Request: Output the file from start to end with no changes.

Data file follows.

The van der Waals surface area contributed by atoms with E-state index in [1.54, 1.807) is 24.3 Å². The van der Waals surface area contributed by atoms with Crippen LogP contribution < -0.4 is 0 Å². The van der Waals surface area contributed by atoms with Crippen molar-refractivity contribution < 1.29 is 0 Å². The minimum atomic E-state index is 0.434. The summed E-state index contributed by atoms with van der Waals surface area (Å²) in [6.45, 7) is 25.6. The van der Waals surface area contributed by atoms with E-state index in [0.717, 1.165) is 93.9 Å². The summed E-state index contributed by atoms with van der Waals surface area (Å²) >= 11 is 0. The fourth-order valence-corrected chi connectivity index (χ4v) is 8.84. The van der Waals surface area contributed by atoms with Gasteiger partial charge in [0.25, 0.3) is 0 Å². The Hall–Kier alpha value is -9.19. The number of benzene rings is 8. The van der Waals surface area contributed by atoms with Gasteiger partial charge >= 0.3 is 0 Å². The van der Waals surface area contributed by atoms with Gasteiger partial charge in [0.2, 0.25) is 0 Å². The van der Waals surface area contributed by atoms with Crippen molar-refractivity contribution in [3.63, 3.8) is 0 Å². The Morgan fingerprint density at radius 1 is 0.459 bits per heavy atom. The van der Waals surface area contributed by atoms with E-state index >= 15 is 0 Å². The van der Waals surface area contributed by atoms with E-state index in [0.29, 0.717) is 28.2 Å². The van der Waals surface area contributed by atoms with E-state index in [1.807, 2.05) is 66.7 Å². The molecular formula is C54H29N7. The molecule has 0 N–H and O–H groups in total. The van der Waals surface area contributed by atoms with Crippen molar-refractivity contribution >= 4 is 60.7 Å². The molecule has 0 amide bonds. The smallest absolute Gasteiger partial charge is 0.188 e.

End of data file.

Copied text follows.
The van der Waals surface area contributed by atoms with E-state index in [1.54, 1.807) is 24.3 Å². The van der Waals surface area contributed by atoms with Crippen LogP contribution < -0.4 is 0 Å². The van der Waals surface area contributed by atoms with Crippen molar-refractivity contribution < 1.29 is 0 Å². The minimum atomic E-state index is 0.434. The summed E-state index contributed by atoms with van der Waals surface area (Å²) in [6.45, 7) is 25.6. The van der Waals surface area contributed by atoms with E-state index in [0.717, 1.165) is 93.9 Å². The summed E-state index contributed by atoms with van der Waals surface area (Å²) >= 11 is 0. The fourth-order valence-corrected chi connectivity index (χ4v) is 8.84. The van der Waals surface area contributed by atoms with Gasteiger partial charge in [0.25, 0.3) is 0 Å². The Hall–Kier alpha value is -9.19. The number of benzene rings is 8. The van der Waals surface area contributed by atoms with Gasteiger partial charge >= 0.3 is 0 Å². The van der Waals surface area contributed by atoms with Gasteiger partial charge in [0.2, 0.25) is 0 Å². The van der Waals surface area contributed by atoms with Crippen molar-refractivity contribution in [3.63, 3.8) is 0 Å². The Morgan fingerprint density at radius 1 is 0.459 bits per heavy atom. The van der Waals surface area contributed by atoms with E-state index >= 15 is 0 Å². The van der Waals surface area contributed by atoms with E-state index in [0.29, 0.717) is 28.2 Å². The van der Waals surface area contributed by atoms with E-state index in [1.807, 2.05) is 66.7 Å². The molecular formula is C54H29N7. The molecule has 0 N–H and O–H groups in total. The van der Waals surface area contributed by atoms with Crippen molar-refractivity contribution >= 4 is 60.7 Å². The molecule has 0 amide bonds. The smallest absolute Gasteiger partial charge is 0.188 e.